At the end of the passage you quoted, God stands up and brings the Music to an end with a single chord "deeper than the Abyss, higher than the Firmament". That could be a reference to the Last Judgment, which is brought about through the Incarnation and Passion of Christ, for that is the supreme case of bringing good out of evil. This, the final chord, integrates all the notes and themes of the Music, but in a way that could not have been predicted by Angels, Elves or Men. It is worth noting that Tolkien actually builds a prophecy of the Incarnation into the story of Finrod and Andreth (published posthumously), in which he speaks of the possiblily that Eru, the One God, might enter into the creation and heal it from within. So Tolkien's mythopoetic account is consistent with the Christian answer to the problem of evil. Jesus, on the Cross, accepts all that evil can throw at him, even allows himself to be killed, but turns it all into a story of love. In the end, love proves stronger. Sorrow is turned to beauty and joy.

Glazov: Yes, you told me about this piece, the Athrabeth Finrod Ah Andreth, and having read it, it remains for me one of the most consoling and hope-sustaining texts I know, since it is all about the grounds for hope in the nature of things, and also about the consolatory value of words and conversation, but I also want to express wonder over this last insight of yours into the deeper meaning of that phrase "deeper than the Abyss, higher than the Firmament" in its context and for explaining how it may be understood in a way that does not integrate evil into the final harmony and does not make the ultimate harmony dependent upon evil but allows evil to be an occasion for goodness to reach deeper and higher levels. And I can see how this explanation can also have profound pastoral and vocational worth. But let us turn to a related concern the expression of which I don't notice very clearly in Tolkien but which interests me, namely prayer. Now I know that from one perspective, Tolkien's work is a fictional, secondary world, and is, as such, an exercise in creative imagination. On the other hand, it is a concerted exercise on his part in understanding the nature of our existence. Now given this second point, why is it that his characters hardly ever pray, save perhaps when they sing what may be taken as hymns? If human beings and elves are the children of Eru, the One God, why is there so little consciously manifest spiritual communication between them in the realm of prayer? Even in our own world, way before Abraham, in the most primitive of times, "men still called upon the name of God" (Gen 4:26). But in Tolkien such prayers are at a minimum. How come? What are the lessons to be drawn from this as to his views on prayer and on the way we should conduct our own lives?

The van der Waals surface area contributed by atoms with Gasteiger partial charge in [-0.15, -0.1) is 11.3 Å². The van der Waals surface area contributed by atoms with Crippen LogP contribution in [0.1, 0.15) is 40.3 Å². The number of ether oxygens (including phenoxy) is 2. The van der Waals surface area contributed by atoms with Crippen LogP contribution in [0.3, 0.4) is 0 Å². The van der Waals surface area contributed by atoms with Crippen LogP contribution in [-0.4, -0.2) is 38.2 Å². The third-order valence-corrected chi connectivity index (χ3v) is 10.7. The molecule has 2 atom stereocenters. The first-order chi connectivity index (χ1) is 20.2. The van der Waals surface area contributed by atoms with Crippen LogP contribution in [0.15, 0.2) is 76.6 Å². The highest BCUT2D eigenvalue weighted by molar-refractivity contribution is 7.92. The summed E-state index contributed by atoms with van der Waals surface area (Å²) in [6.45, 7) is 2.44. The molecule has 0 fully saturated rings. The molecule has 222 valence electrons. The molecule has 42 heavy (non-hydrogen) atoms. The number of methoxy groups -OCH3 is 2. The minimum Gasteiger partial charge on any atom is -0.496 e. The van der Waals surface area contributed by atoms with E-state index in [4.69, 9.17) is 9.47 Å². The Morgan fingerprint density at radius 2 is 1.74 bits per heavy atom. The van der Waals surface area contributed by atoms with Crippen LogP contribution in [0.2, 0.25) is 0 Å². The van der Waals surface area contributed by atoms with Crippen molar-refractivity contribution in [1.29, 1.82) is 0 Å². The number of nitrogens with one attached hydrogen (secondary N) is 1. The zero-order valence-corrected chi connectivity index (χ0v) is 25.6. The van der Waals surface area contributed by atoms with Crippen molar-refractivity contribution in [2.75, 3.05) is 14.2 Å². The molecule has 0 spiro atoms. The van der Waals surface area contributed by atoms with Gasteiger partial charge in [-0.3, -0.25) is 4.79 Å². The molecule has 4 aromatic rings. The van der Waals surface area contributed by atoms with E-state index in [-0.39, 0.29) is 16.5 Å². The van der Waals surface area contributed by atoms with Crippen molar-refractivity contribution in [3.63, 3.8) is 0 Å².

Stratford: Given the way thousands of Tolkien fans dress up as Elves and Wizards one must be grateful that he wasn't too explicit about religious practices in Middle-earth. One might by now have a number of Ring-inspired churches. I doubt, though, that he would have considered that as a possibility while he was actually writing the books in the 1940s. He tells us somewhere that in the pre-Christian, even pre-Judaic era where his stories are set, the One God was so “remote” that prayer to him would have seemed impossible. You could only approach the Divine through the intermediary beings, the Valar, who “knew him” face-to-face. The Elves venerated and invoked Elbereth, for example, even though they were aware that she was a created being. But "prayer" in the explicit sense of words or thoughts addressed to Eru would only become possible when Eru began to reveal himself to Men in preparation for his own Incarnation. In that sense the world of Middle-earth is a world in a state of "waiting" for God, without fully realizing what it is waiting for – without knowing any kind of Covenant. The only portrayal of a "pagan" religion among Men in Tolkien's work is the cult of Sauron in Numenor, which was obviously a kind of Satanism.